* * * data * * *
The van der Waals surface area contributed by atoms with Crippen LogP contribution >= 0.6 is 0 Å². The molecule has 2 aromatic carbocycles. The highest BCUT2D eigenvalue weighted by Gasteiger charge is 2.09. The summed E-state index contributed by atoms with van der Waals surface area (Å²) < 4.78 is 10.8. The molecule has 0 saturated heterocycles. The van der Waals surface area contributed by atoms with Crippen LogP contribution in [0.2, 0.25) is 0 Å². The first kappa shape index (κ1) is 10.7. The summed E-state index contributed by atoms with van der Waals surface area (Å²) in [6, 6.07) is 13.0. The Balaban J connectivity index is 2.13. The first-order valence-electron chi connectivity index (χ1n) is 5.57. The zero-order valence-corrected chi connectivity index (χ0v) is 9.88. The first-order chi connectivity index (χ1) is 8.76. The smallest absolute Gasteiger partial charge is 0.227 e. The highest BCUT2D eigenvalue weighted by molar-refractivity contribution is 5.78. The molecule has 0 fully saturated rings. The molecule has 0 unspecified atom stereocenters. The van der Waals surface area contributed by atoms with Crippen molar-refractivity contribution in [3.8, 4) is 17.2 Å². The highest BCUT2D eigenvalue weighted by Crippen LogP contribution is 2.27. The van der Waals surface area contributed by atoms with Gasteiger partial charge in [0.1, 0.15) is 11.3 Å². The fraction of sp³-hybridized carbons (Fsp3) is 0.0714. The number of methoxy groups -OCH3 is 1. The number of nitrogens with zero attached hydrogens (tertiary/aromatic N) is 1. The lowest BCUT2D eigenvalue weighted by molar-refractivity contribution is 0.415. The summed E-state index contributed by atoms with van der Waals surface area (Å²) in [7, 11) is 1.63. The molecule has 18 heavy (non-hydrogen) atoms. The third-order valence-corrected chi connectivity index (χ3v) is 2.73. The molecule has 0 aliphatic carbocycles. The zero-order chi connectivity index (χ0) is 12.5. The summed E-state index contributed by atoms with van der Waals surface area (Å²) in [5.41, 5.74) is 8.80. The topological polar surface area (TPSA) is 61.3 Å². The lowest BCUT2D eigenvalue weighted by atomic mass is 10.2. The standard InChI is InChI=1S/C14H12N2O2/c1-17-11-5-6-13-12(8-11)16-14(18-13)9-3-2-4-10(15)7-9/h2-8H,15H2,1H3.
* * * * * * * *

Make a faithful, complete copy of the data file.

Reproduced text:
The van der Waals surface area contributed by atoms with Crippen LogP contribution >= 0.6 is 0 Å². The molecule has 2 aromatic carbocycles. The highest BCUT2D eigenvalue weighted by Gasteiger charge is 2.09. The summed E-state index contributed by atoms with van der Waals surface area (Å²) < 4.78 is 10.8. The molecule has 0 saturated heterocycles. The van der Waals surface area contributed by atoms with Crippen LogP contribution in [0.2, 0.25) is 0 Å². The first kappa shape index (κ1) is 10.7. The summed E-state index contributed by atoms with van der Waals surface area (Å²) in [6, 6.07) is 13.0. The Balaban J connectivity index is 2.13. The first-order valence-electron chi connectivity index (χ1n) is 5.57. The zero-order valence-corrected chi connectivity index (χ0v) is 9.88. The first-order chi connectivity index (χ1) is 8.76. The smallest absolute Gasteiger partial charge is 0.227 e. The highest BCUT2D eigenvalue weighted by molar-refractivity contribution is 5.78. The molecule has 0 fully saturated rings. The molecule has 0 unspecified atom stereocenters. The van der Waals surface area contributed by atoms with Crippen molar-refractivity contribution in [3.8, 4) is 17.2 Å². The highest BCUT2D eigenvalue weighted by Crippen LogP contribution is 2.27. The van der Waals surface area contributed by atoms with Gasteiger partial charge in [0.1, 0.15) is 11.3 Å². The fraction of sp³-hybridized carbons (Fsp3) is 0.0714. The number of methoxy groups -OCH3 is 1. The number of nitrogens with zero attached hydrogens (tertiary/aromatic N) is 1. The lowest BCUT2D eigenvalue weighted by molar-refractivity contribution is 0.415. The summed E-state index contributed by atoms with van der Waals surface area (Å²) in [7, 11) is 1.63. The molecule has 18 heavy (non-hydrogen) atoms. The third-order valence-corrected chi connectivity index (χ3v) is 2.73. The molecule has 0 aliphatic carbocycles. The zero-order chi connectivity index (χ0) is 12.5. The summed E-state index contributed by atoms with van der Waals surface area (Å²) in [5.41, 5.74) is 8.80. The topological polar surface area (TPSA) is 61.3 Å². The lowest BCUT2D eigenvalue weighted by atomic mass is 10.2. The standard InChI is InChI=1S/C14H12N2O2/c1-17-11-5-6-13-12(8-11)16-14(18-13)9-3-2-4-10(15)7-9/h2-8H,15H2,1H3.